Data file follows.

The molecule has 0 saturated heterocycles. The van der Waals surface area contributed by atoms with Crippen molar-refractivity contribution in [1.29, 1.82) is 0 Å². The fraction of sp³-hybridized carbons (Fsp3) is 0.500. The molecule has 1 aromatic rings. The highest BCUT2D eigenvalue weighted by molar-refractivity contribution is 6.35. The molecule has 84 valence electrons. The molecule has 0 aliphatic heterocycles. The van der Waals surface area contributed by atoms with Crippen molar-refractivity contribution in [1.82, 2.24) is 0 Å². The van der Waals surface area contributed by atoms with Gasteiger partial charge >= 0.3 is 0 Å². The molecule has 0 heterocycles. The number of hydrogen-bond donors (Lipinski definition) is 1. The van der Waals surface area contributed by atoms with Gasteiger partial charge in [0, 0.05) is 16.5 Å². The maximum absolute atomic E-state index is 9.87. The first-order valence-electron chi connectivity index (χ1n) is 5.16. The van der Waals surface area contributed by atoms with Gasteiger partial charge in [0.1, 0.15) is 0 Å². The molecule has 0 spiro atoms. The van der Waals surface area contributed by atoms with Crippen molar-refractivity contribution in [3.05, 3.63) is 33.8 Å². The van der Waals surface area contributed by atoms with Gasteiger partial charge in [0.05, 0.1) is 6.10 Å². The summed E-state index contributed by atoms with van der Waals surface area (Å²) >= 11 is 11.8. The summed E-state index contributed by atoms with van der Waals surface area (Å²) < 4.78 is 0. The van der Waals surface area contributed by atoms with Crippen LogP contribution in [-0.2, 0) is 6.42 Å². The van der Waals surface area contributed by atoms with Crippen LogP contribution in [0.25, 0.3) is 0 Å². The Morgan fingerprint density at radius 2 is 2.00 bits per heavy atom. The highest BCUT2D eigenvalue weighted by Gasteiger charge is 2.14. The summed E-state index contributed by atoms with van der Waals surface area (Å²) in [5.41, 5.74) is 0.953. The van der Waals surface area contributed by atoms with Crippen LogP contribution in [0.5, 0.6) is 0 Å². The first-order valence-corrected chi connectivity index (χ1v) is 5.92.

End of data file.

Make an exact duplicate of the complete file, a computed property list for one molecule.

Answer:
The molecule has 0 saturated heterocycles. The van der Waals surface area contributed by atoms with Crippen molar-refractivity contribution in [1.29, 1.82) is 0 Å². The fraction of sp³-hybridized carbons (Fsp3) is 0.500. The molecule has 1 aromatic rings. The highest BCUT2D eigenvalue weighted by molar-refractivity contribution is 6.35. The molecule has 84 valence electrons. The molecule has 0 aliphatic heterocycles. The van der Waals surface area contributed by atoms with Crippen molar-refractivity contribution in [1.82, 2.24) is 0 Å². The van der Waals surface area contributed by atoms with Gasteiger partial charge >= 0.3 is 0 Å². The molecule has 0 heterocycles. The number of hydrogen-bond donors (Lipinski definition) is 1. The van der Waals surface area contributed by atoms with Gasteiger partial charge in [0, 0.05) is 16.5 Å². The maximum absolute atomic E-state index is 9.87. The first-order valence-electron chi connectivity index (χ1n) is 5.16. The van der Waals surface area contributed by atoms with Gasteiger partial charge in [0.1, 0.15) is 0 Å². The molecule has 0 spiro atoms. The van der Waals surface area contributed by atoms with Crippen molar-refractivity contribution in [3.05, 3.63) is 33.8 Å². The van der Waals surface area contributed by atoms with Gasteiger partial charge in [0.05, 0.1) is 6.10 Å². The summed E-state index contributed by atoms with van der Waals surface area (Å²) >= 11 is 11.8. The summed E-state index contributed by atoms with van der Waals surface area (Å²) < 4.78 is 0. The van der Waals surface area contributed by atoms with Crippen LogP contribution in [-0.2, 0) is 6.42 Å². The van der Waals surface area contributed by atoms with Crippen LogP contribution in [0.25, 0.3) is 0 Å². The Morgan fingerprint density at radius 2 is 2.00 bits per heavy atom. The highest BCUT2D eigenvalue weighted by Gasteiger charge is 2.14. The summed E-state index contributed by atoms with van der Waals surface area (Å²) in [5.41, 5.74) is 0.953. The van der Waals surface area contributed by atoms with Crippen LogP contribution in [0.5, 0.6) is 0 Å². The first-order valence-corrected chi connectivity index (χ1v) is 5.92.